**In just a few decades, Algeria has become one of Africa's leading pharmaceutical producers. More than 2.5 billion euros worth of medicines were produced last year. Some 200 production units cover nearly 70% of the country's generic needs, and this self-sufficiency is good news for the country and the region, as the international market remains volatile. **
This deep transformation in the pharmaceutical industry is strengthening the region's health security, which may in turn, help to provide food security and many labaroties around the country are participating in the effort.
Frater Razes Laboratories
An example is the Frater Razes laboratories. In the midst of the pandemic, it put on the market an anticoagulant which was prescribed to Covid-19 patients. This was the first time that Algeria produced biosimilar medicines: made from living organisms. Abdererahmane Boudiba is the Secretary General of Frater Razes,
"The world today is moving towards biotechnology. We have anticipated this trend in the same way as international laboratories through pharmaceutical innovation, by orienting our production towards biosimilars and the creation of products from cell culture. This product had been imported for 20 years. We have ensured self-sufficiency for our country, for Algerian patients."
The laboratory now plans to increase its exports. But another priority is to take further step towards self-sufficiency, and thanks to its research it hopes it will soon be able to synthesise organic substances. Hamza Mansour is the Managing Director,
"If we carry out this biosynthesis, we will not have to import raw materials. We will manufacture our own raw materials, we will ensure our biosynthesis, our manufacturing from A to Z."
Several reforms have brought about a paradigm shift in the country, where health products have gone from being an economic burden to a lever for growth.
Biopharm Research and Development
Biopharm is another private laboratory that has recently started marketing oncology products, anticancer drugs, whose development requires complex infrastructures and massive investments. Ayadi El-Ghani is the Production Manager,
"It is important to know that the pharmaceutical industry is the locomotive of the Algerian general industry in Algeria. It is an industry that has experienced double-digit growth for the past twenty years. The challenge is now to acquire the know-how for the production of new technologies. We have the ambition for next year to move into hormonology. And why not move on to biological drugs in the near future?"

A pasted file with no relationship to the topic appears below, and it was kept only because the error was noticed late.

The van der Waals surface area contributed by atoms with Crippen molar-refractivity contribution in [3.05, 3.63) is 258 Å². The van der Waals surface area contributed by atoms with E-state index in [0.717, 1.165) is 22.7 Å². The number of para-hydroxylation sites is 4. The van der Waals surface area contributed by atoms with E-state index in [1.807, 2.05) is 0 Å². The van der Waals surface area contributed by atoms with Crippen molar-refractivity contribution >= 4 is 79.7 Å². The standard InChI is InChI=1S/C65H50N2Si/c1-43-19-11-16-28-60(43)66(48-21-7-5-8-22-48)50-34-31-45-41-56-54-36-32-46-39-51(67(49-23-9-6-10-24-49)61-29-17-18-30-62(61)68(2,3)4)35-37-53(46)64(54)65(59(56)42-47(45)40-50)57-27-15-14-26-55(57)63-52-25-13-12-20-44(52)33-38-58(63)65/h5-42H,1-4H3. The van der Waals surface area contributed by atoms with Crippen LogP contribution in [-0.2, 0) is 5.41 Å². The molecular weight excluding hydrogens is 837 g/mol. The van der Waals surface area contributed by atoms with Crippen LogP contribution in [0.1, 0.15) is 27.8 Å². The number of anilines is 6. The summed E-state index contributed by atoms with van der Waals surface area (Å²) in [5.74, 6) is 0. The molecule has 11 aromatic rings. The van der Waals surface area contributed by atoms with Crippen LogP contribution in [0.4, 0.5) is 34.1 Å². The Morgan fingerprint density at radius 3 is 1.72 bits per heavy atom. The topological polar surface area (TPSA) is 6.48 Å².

In the research and developements laboratory at Biopharm it is developing its next products in collaboration with the Algerian scientific and academic community. The aim is to develop an industry that is comparatively young on a global scale.
But while the Algerian pharmaceutical sector currently covers 70% of the needs of the Algerian population in generic medicines, how to produce the remaining 30%? We asked Idir Boutmeur, who is the Head of the R&D centre at Biopharm,
"The remaining 30% are products that are quite difficult to develop, innovative products. Everything depends on innovation, which is the key to the success of any industry, and in order to find these products, we have to invest in human resources, in premises, in Research and Development centres."
Biocare: first African company to produce insulin
A few kilometres away, the firm Biocare has become the first company in Africa to manufacture insulin in pen form. This has once again reduced the import bill as diabetes care is one of the main items of expenditure for Algerian social security. Abdelkader Amraoul, is the General Manager,
"This is a unique technique and technology on our African continent. It is a vital product for the Algerian patient and the patient of our African continent."
Saidal Public Laboratory & Food Security
To give life to its health strategy, Algeria relies on the public laboratory Saidal. It was one of the first in Africa to produce an anti-Covid vaccine, Coronavac, in collaboration with China. The company is looking towards Africa and supporting the development of an integrated continental industry, with specialised regional hubs. Fetoum Akacem is the CEO of the Saidal Group,
"Our African partners are becoming more demanding and want a part of the pharmaceutical industry to be present in their countries. And Saidal can offer this. You know, 'when your health goes, everything goes'. So, when we start giving this health security to the populations, food security will certainly follow. And these are the two most important areas for developing Africa and Algeria.
One of the challenges will be to convince the major medicine donors, such as the World Health Organisation, to buy African medicines in order to create added value on the continent.